what has changed in personal finance?

Resurrection
Like many people, I watched in amazement on Tuesday night. I also spent some time listening to people’s reactions over the last couple of days, and I realized that I wanted to get a few things off my chest.  A lot of people are expecting a lot of things – some negative, some positive.  I don’t think it’s the time to think about what might be.  Some basic lessons are still true:

  • You still have to spend less than you earn. Personal finance hasn’t changed since Tuesday.  It won’t change on January 20th, either.  The actions of the government have never mattered when it gets down to the basics:  pay yourself first.  Invest in yourself.  Work smart, not just hard.  Diversify your income streams.  Don’t stop
  • People who sit around fretting about “socialism” or “socialized medicine” or “higher taxes” or anything like this are not the next generation of rich people. Investors and business builders and ambitious salaried people are still forging ahead, and will always adapt and overcome.  Fortunes were made in the 40s when the top tax rate reached 95 percent.  Fortunes were made at every point in American history, regardless of where the government was headed.  I’m not saying smart planning isn’t valuable, but don’t start imagining the Russian Revolution of 1917.  The time to start saving, investing and building wealth is now; don’t worry about what might or might not happen tomorrow, or a year from now.
  • This election proved once again that for all of us focus, discipline and vision are at the heart of success, NOT biography. For the fifth straight election, war veterans lost to men with lesser (or no) military credentials, and I would argue it had nothing to do with experience and everything to do with the fact that the winners focused on the future, not on the past (their biographies).  This lesson hits me hard – and should hit anyone coasting on their laurels hard.  A little background:  I was rapidly promoted and given enormous responsibility early in my career because I was the guy willing to take the big clients, move overseas, and aggressively move up in the organization.  Then I plateaued.  I intentionally took a step back and coasted into contract consulting.  I did it because of my kids, and I’m not sorry I did, but my point is simply that it takes enormous effort to continue to excel in your career.  I would hope that even President-elect Obama’s opponents would realize that his dizzying rise to the presidency required, if nothing else, massive focus and discipline.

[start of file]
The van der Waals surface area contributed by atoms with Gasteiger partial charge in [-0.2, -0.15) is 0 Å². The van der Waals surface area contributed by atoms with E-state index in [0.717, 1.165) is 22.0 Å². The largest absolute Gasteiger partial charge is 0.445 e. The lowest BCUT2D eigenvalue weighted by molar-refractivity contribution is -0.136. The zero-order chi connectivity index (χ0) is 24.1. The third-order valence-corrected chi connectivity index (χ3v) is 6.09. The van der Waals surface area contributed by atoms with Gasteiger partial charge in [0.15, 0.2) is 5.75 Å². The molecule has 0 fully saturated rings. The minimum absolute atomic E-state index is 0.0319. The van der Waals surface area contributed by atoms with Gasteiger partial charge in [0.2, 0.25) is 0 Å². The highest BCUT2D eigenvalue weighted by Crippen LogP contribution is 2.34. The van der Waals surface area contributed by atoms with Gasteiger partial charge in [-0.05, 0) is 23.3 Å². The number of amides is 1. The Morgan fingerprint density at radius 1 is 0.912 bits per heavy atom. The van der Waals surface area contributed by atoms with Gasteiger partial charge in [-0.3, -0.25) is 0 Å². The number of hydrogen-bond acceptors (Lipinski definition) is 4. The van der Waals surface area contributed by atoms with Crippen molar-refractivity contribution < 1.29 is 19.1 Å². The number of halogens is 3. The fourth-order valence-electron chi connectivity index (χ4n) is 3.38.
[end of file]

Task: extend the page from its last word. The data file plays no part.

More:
We are all alone.  We are all interrelated.
These two seemingly opposite statements are becoming more and more true every day.  We are alone; increasingly working Americans are forced to provide their own education, retirement, health care and child care.  You can argue whether this is a good thing or a bad thing – but the simple fact is that we are on our own more and more these days.  At the same time we are more and more interrelated; the fate of our community or city or state or country weighs on us heavily as individuals.  That $700 billion bailout is not going to be paid by “other people,” after all.  If you aren’t worried about millions of Baby Boomers retiring with minimal savings, you should be – it’s going to impact all of us.  We are all on our own, but our fates are all interrelated.

Nothing has changed in personal finance. Your goal has to be to live within your means, create wealth and once you have enough to support those close to you (friends, family, community) who need help.  Nothing the government does or doesn’t do alters this basic mission.  I won’t lie – I can’t see how our new president could be any worse than our current president, and honestly I think he’s going to be a lot – a LOT – better.  But that’s just my opinion, and only the passage of time will tell.  In the meantime, I’m going to keep saving, investing and diversifying my wealthstreams.  I’m not waiting for anything to change.

photo credit: Untitled blue